Streetcar Plans Unveiled

Capital Metro unveiled its streetcar circulator route for Downtown and Mueller at its recent board meeting, but the agency still managed to see that announcement upstaged by a proposal to double current bus fares and a likely impending labor squabble.

Capital Metro unveiled its streetcar circulator route for Down-town and Mueller at its board meeting this week, but the agency managed to see that announcement upstaged by a proposal to double current bus fares and a likely impending labor squabble.

Timing has never been Capital Metro's strength, and Monday afternoon's board meeting was no exception. The circulator route – while a bit of a letdown given that most of the plan had been floating around local groups for months – represented 18 months of critical dialogue between the agency and the community, including the University of Texas. If this $230 million addendum to the commuter rail line is approved, it would provide easy access among UT, Downtown, and the master-planned Mueller community. A researcher at the J.J. Pickle Center could jump on a train, hit the Manor Road rail platform, and use a streetcar to get to the proposed UT Health Science Center or Dell Children's Hospital in Mueller. Mueller residents who wanted to see a Longhorn home game would no longer have to worry about where to park their cars. And anyone working Downtown who wants a quick lunch could hop on a streetcar without the worry of losing a coveted parking spot.

This is not a rapid bus into Downtown, said planner Lucy Galbraith. This is a slow circulator route, with stops every three blocks or so, intended to provide maximum local access. If this streetcar option catches on with potential users, ridership is estimated to be about 3.5 million riders per year by 2017, with an average estimated operating cost of $1.63 per rider – on par with the cost of bus ridership. Capital Metro indicated that it would seek funding from federal sources – as well as financial partnerships with the city, county, state, and developers – before turning to the voters to pick up the cost. The bow on the package is an estimated $362 million in additional development the circulator system could bring to Mueller and the Manor Road corridor. Galbraith says that comes from the balance that people usually split between housing and transportation. The less someone needs to spend on the commute to work or school, the more that person is willing to spend on housing. More money for housing means more investment in housing and retail. Charles Heimsath of Capitol Market Research will present a report on the streetcars' impact on Downtown at Thursday's council meeting.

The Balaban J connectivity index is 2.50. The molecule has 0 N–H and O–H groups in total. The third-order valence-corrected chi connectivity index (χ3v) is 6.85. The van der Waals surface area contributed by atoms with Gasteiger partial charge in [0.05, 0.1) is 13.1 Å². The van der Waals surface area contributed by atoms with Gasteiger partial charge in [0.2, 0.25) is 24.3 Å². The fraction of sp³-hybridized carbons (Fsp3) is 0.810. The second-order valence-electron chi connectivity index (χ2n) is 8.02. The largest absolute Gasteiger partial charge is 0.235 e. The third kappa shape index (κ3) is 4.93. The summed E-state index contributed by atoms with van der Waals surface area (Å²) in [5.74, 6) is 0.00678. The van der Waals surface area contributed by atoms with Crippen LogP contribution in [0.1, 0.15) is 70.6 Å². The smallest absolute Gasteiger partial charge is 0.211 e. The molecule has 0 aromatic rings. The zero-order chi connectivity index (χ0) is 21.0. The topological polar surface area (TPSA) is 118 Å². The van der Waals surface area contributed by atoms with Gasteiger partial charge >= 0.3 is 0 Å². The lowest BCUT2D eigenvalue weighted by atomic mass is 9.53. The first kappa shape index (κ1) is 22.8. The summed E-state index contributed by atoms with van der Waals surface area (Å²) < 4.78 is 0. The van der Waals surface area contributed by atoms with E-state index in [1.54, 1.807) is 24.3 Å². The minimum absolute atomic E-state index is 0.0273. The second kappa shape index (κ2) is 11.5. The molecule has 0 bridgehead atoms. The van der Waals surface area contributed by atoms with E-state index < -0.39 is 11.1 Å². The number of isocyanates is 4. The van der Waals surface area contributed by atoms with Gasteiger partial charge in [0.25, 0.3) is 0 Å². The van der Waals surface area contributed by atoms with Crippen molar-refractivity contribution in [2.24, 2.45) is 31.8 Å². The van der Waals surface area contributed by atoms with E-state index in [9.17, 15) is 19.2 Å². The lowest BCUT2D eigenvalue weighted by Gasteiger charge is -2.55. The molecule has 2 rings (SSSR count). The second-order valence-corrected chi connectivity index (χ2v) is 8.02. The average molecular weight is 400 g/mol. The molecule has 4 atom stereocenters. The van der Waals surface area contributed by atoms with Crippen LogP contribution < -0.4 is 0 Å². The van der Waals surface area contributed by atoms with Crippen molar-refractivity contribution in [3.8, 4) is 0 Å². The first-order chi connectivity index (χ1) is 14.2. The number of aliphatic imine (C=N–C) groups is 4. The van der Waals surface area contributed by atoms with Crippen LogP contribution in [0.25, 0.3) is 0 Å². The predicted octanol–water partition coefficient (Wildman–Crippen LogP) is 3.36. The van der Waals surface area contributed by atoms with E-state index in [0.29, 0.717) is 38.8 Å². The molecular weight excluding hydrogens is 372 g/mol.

The big benefits of streetcars, however, were overshadowed on Monday by a discussion of the first fare increases the transit agency has proposed since 1985. Even as Cap Metro considers new spending for additional mass-transit options, it is proposing to double fares, from 50 cents to $1. Actually, the proposal put forth to the board this week was to eventually quadruple the fares to $2, to be more in line with the board's preferred revenue-to-cost ratios, but board members balked at the long-term outlook. Right now, it's still just $1, a proposal likely to get much vetting before a vote.

And no Capital Metro board meeting is quite complete until there's some type of labor dispute in the air. This month, it was how a proposal to outsource the commuter rail operations to an outside vendor is being structured. Council Members Lee Leffingwell and Brewster McCracken were inclined to lean toward the union, requiring contractors to give first dibs on jobs on the anticipated six commuter rail trains. The rest of the board was more inclined to send the proposal out to potential vendors with no encumbrances. Chair Lee Walker noted the concerns that were being presented – that another vendor could mean another class or category of employees – but said it was unlikely such a discussion could be hashed out at a single board meeting.

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KEYWORDS FOR THIS STORY

Capital Metro, streetcar circulator route, Lucy Galbraith, Charles Heimsath, Capitol Market Research, Lee Walker

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